To a man of Cartier’s habit of mind, the scene must have been an affecting one, suggesting as it did the many similar occurrences in the Savior’s life upon earth; and in recalling the words of power from the Divine lips—I will, be thou clean—Receive thy sight—Take up thy bed—he must have longed for the gift of healing, if only for a few moments. . . . As his heart went out in sympathy for this poor people whose bodily ailments were but a faint type of their spiritual condition . . . he . . . sought to direct them as best he could to the Great Healer of men—to one who could do for them that which he was powerless to effect.4
Cartier couldn’t heal the villagers of their sickness, but he knew how to give them the gospel. Lifting his voice, the explorer began reciting the first chapter of John, starting with verse 1: “In the beginning was the Word, and the Word was with God, and the Word was God.” The gospel of John, Cartier knew, presents Jesus Christ as God Himself, who, in love, came down from heaven as the Great Communication—the Word—the message of eternal life. Cartier spoke of the passion, death, and resurrection of Christ, then he earnestly prayed for the physical and spiritual needs of those gathered around him. The villagers were “marvelously attentive, looking up to heaven and imitating us in gestures.”5
Jacques Cartier didn’t find the elusive Northwest Passage, but his three voyages to North America brought the symbol of the cross and the message of the gospel to the vast areas of the St. Lawrence River, the waterway that slices through eastern Canada and links the Atlantic not with the Pacific but with the Great Lakes. In the process, he also gave Canada its name, from the Iroquois word Kanata, meaning “village.”
September 10, 1608
If anyone will not work, neither shall he eat.
—2 THESSALONIANS 3:10
French explorers notwithstanding, the Spanish Empire dominated the Americas for a hundred years, shipping back enough gold to make Spain the richest nation on earth. But England had no intention of being left out. Sir Walter Raleigh journeyed to the New World and staked out a portion of land he named Virginia for England’s virgin Queen Elizabeth. His efforts faltered, but after Elizabeth’s death her nephew, James I, granted a charter for an attempt led by Captain Christopher Newport.
On April 26, 1607, three ships arrived in the Chesapeake Bay, and within a few weeks the settlers established the colony of Jamestown up the James River from the current site of Newport News. About the same time, King James also authorized a new version of the Bible, lending his name to two legacies—Jamestown and the King James Bible.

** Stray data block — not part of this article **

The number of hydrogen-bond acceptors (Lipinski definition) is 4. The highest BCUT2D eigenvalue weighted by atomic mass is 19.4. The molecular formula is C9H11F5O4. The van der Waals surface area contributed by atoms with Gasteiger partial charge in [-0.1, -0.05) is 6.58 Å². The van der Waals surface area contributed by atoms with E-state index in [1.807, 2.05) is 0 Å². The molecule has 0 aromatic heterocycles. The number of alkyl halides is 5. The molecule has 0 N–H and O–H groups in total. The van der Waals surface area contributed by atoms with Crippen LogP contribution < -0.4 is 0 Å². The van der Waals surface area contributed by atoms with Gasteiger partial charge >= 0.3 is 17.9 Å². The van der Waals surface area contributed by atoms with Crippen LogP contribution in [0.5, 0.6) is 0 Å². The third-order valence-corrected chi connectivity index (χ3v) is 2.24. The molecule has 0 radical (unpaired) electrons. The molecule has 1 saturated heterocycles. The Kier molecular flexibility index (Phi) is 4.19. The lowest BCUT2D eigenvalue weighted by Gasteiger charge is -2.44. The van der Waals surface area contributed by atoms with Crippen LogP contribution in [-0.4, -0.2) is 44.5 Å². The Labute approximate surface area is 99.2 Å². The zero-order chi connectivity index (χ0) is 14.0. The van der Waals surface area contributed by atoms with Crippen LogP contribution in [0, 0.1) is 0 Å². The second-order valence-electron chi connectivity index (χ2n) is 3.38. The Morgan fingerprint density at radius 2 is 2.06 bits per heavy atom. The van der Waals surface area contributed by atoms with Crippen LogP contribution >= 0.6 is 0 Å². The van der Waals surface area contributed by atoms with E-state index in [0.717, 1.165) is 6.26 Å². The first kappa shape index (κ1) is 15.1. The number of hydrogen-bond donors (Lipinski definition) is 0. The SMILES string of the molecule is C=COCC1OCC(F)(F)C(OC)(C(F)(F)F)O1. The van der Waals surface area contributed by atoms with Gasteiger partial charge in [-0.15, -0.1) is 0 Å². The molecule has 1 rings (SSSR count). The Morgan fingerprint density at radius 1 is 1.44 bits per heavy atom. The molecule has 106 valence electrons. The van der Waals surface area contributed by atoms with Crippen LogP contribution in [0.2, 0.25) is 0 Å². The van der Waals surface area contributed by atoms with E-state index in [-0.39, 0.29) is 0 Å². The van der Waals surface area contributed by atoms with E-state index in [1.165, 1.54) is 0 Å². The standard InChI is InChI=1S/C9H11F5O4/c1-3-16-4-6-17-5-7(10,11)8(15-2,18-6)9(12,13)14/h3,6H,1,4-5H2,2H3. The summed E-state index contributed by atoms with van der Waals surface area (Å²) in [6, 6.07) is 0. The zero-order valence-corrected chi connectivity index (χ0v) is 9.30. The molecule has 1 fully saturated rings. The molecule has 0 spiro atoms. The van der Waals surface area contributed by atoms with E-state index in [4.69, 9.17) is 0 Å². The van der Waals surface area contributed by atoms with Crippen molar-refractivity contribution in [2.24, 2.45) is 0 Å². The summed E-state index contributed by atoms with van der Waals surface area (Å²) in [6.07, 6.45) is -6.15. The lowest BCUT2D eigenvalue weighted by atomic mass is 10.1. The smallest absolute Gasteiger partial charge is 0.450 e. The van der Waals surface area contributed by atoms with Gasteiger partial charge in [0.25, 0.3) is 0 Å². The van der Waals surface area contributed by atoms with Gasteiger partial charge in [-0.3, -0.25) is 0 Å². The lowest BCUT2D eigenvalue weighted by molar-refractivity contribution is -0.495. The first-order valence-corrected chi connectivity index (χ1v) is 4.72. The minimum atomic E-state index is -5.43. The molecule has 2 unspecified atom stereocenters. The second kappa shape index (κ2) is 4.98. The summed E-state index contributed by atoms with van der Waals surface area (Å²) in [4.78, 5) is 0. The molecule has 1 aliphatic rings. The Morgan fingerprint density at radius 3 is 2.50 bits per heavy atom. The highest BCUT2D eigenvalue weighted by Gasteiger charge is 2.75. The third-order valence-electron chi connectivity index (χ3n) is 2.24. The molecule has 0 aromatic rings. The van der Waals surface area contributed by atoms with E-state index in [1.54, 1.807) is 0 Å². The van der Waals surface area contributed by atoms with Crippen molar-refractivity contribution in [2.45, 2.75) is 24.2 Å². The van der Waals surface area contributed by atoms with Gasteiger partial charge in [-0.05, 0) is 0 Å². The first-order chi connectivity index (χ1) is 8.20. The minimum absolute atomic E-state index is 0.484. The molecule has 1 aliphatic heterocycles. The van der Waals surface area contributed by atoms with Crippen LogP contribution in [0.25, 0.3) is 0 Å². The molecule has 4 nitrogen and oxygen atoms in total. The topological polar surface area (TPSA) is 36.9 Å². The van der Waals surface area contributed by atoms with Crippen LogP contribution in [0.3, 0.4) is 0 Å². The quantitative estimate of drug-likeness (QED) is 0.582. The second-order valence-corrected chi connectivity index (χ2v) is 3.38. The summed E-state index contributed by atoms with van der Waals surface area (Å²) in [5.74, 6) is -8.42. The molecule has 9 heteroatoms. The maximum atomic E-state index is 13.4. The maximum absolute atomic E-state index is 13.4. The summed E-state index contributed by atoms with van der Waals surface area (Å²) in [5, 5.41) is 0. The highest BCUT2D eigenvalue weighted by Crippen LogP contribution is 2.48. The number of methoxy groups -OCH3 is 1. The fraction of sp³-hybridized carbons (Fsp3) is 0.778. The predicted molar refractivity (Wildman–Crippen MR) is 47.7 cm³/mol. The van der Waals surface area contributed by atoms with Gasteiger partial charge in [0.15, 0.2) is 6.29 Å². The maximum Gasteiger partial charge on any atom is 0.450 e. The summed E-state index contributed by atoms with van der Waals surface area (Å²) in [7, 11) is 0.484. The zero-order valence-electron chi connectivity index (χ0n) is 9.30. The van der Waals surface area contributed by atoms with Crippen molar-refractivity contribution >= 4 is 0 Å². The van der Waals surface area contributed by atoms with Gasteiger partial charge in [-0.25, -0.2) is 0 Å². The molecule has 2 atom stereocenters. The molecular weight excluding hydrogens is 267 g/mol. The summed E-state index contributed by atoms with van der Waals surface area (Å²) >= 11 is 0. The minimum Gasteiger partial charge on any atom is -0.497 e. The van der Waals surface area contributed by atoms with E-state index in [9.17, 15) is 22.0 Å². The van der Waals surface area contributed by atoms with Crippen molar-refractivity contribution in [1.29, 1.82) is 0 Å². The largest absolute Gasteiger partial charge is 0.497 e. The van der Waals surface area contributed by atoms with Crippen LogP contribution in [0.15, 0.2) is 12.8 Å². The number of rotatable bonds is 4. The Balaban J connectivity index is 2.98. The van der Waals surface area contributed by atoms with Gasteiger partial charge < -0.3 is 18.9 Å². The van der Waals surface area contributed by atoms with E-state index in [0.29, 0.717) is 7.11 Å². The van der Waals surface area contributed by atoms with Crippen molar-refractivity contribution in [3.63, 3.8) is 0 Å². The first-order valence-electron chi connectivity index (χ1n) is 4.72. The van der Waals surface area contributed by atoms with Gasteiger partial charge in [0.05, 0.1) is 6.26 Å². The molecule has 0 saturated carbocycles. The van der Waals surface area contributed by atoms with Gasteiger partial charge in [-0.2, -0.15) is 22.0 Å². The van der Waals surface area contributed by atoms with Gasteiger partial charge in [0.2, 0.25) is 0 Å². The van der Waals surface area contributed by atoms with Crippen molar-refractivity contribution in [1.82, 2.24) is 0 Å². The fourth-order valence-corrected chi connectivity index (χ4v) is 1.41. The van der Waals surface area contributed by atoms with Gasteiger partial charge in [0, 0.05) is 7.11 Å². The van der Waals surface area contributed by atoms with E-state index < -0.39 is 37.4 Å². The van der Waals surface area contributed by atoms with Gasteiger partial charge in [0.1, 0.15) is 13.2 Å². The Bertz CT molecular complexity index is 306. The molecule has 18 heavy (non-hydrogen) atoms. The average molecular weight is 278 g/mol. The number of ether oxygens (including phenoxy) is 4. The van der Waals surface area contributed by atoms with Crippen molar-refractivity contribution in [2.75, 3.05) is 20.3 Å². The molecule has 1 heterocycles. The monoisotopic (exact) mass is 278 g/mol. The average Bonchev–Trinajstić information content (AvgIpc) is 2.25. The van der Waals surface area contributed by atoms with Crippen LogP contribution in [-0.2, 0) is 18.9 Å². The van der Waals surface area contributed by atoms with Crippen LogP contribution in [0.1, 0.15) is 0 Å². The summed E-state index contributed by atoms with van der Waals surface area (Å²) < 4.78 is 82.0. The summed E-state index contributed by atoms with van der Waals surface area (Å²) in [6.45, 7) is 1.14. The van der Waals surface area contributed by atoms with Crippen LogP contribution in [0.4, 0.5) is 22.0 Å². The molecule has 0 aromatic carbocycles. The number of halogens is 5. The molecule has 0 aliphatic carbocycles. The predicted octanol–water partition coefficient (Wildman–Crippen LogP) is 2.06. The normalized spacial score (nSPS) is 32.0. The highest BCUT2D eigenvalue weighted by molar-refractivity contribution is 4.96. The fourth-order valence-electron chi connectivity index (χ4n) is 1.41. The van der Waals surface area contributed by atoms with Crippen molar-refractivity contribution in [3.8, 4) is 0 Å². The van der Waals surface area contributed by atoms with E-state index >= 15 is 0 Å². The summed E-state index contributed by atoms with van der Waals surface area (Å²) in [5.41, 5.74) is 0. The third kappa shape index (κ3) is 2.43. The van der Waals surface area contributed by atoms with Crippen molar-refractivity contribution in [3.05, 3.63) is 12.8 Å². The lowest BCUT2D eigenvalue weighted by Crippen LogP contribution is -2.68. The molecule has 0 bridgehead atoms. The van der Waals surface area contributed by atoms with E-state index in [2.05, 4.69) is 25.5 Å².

The Jamestown venture wasn’t a spiritual enterprise but a commercial endeavor. Unlike the Pilgrims and Puritans, who would cross the Atlantic a few years later to settle areas farther north, there was little Christian spirit at Jamestown. Consequently, things didn’t go well. The community was splintered by conflict, greed, drought, and disease. No strong leader emerged, and the settlers bickered like children. The water from the James River made them sick, and they were tormented by mosquitoes and malaria. They suffered attacks from local indigenous tribes.
All told, half the settlers perished during the summer and fall of 1607.
A single pastor was present—Reverend Robert Hunt. On June 21, 1607, he presided over the first communion service in British America. It was held under a sail suspended between trees, and the pulpit was a board nailed between trees. Hunt appealed for a spirit of unity and pointed out that the very sacrament of communion represented the urgency of living in harmony. Hunt’s voice of reason didn’t last long. He died about the time a primitive chapel was constructed and was buried under its floor.1
After Hunt’s death, Jamestown again deteriorated into chaos, splintered by weak leadership and laziness. Many settlers refused manual labor. They had come to dig for gold, but they had no intention of digging for crops. To make matters worse, a fire broke out and destroyed many of their huts and houses. Once again, it looked as if the colony would perish.
On September 10, 1608, Captain John Smith became leader of the Jamestown community. Appalled by the idleness of some of the settlers, Captain Smith made an important ruling based on 2 Thessalonians 3:10: “If anyone will not work, neither shall he eat.” He told them
that their late experience and misery were sufficient to persuade everyone to mend his ways; that they must not think that either his pains or the purses of the adventurers at home would forever maintain them in sloth and idleness; that he knew that many deserved more honor and a better reward than was yet to be had, but that far the greatest part of them must be more industrious or starve; that it was not reasonable that the labors of thirty or forty honest and industrious men should be consumed to maintain one hundred and fifty loiterers; that, therefore, every one that would not work should not eat.2
People grudgingly went to work, the death rate dropped, supply ships arrived, a well was dug, crops were grown, and the colony began to slowly establish a foothold. Although Jamestown still faced many difficult days, an important precedent had been set in the early history of America—the biblical principle of hard work.
When Paul wrote to the Thessalonians in the first century, he knew some of them were wasting their time and simply waiting around for Christ to return to earth. In 1 Thessalonians 3, he addressed the issue of idleness, reminding them that when he visited the city, he didn’t sponge off the Christians there but “worked with labor and toil night and day, that we might not be a burden to any of you” (1 Thessalonians 3:8). Then he proceeded to lay down the principle that became so important to the mind-set of America—“If anyone will not work, neither shall he eat.”
Jamestown became the first permanent English settlement in North America. Smith’s knowledge of a single principled verse of Scripture—2 Thessalonians 3:10—ushered in a work ethic that has, over the centuries, created the most industrious and productive nation in history.